Top critical review
Slower paced and less action, marks the end of Reacher's Army career
Reviewed in the United States on July 27, 2018
In the canon of the long running Jack Reacher series by Lee Child “The Affair” is significant as it jumps back in time to 1997 and tells the story of Reacher’s final days in the US Army leading to his involuntary separation due to a reduction in force. In this sixteenth book in the saga we find Reacher under cover in his capacity as a Military Police investigator (he appears to be CID, Criminal Investigation Division which is the first time this distinction is made and explains a lot) in a small Mississippi town. There have been three murders of young women with all the same M.O. and suspicion that the killer might be a special ops soldier from the nearby base. The local sheriff is a beautiful (of course) ex-Marine provost marshal who may be harboring a few secrets of her own and naturally she and JR hook up. Throw in some high level interference from the Pentagon and above and our hero’s got his work cut out for him.
Unfortunately this is not Child’s best story, it is overly long at 528 pages and moves quite slowly which is atypical for him. Surprisingly there’s also quite a bit more sex in “The Affair” that’s described in more graphic detail than previous books and felt unnecessary. Also, there is remarkably little action; Reacher beats up a couple of local hillbillies from a large family of bottom feeders who then come back later on with two cousins for reinforcements and they too are summarily dispatched. Further along the persistent fellows bring another two (making 6) relations to confront Reacher and he takes them all out without breaking a sweat. Reacher also encounters some wannabe militia types in the woods, easily disarms three of them and executes one who confesses to killing an innocent young man earlier. Really, that’s about it which is a light body count for this character to chalk up in one of his adventures.
As with many of Mr. Child’s novels he continues to have problems with the details of U.S. military life and makes a number of errors here. To begin with, Sheriff Elizabeth Deveraux supposedly voluntarily separated from the USMC with 16 years of service because she feared being involuntarily separated due to force reductions. If her record was good and she made it that far she would very probably be allowed to remain in 4 more years to retirement eligibility at 20 years and be eligible for a decent pension and other benefits. More than once it’s mentioned her rank was Chief Warrant Officer 5 which is impossible. DoD pay charts don’t even list base pay for a CWO5 until 20 years of service so she could have never achieved that rank by 16 years; and if she had she could have continued on longer than that.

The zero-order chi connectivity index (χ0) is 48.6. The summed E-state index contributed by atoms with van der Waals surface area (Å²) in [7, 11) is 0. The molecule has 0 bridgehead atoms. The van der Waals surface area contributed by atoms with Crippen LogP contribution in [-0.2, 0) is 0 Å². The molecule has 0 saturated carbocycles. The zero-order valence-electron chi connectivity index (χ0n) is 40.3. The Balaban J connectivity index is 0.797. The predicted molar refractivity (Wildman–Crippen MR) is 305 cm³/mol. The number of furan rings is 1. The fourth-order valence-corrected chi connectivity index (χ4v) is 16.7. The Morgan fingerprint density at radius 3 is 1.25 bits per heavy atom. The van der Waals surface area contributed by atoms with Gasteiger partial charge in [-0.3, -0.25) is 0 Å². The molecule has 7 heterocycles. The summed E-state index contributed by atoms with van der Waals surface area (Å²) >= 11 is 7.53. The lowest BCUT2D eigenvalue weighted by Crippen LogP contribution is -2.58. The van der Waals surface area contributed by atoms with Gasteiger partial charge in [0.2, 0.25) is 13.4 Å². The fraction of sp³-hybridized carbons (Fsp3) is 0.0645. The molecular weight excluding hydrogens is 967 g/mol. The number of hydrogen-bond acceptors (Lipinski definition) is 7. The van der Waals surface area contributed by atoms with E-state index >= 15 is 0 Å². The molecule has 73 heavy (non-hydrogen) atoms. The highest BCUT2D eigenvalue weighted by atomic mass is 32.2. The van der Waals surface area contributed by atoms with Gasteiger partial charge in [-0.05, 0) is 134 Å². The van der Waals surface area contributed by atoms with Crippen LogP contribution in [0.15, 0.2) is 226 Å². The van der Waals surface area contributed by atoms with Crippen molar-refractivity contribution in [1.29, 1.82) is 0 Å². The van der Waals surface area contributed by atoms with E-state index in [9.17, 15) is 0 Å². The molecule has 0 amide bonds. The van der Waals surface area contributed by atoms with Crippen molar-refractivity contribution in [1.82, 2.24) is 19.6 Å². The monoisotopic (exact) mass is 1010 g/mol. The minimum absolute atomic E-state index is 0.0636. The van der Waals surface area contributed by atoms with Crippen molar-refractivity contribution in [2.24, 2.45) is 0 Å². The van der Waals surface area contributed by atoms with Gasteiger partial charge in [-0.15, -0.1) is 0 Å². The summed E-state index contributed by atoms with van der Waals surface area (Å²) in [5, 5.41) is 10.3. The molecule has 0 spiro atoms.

Reacher’s favorite NCO, Francis Neagley is back, this time around she is labeled as “First Sergeant” Neagley. First Sergeant is a duty title not a rank. In the Army a “diamond wearing” first sergeant is a Sergeant First Class (E-7) of Master Sergeant (E-8) who is serving in a position as senior enlisted member of a company sized unit. The 1SG is involved in the ‘care and feeding’ of the troops and has oversight of the orderly room, makes sure leave paperwork gets processed, and that a myriad of other personnel issues are accomplished. Given the type of job that Neagley has, the organization she belongs to, and the things she does in these books she seems way too busy to be a 1SG so probably is an SFC or MSG to be accurate. Child also continues to obsess over Neagley’s never seeking an officer’s commission as if it’s some sort of character flaw. Not everyone chooses to pursue a commission and many, many people prefer to work at the operational level of a non-commissioned officer and avoid the politics of being a commissioned officer. There’s nothing unusual about this whatsoever.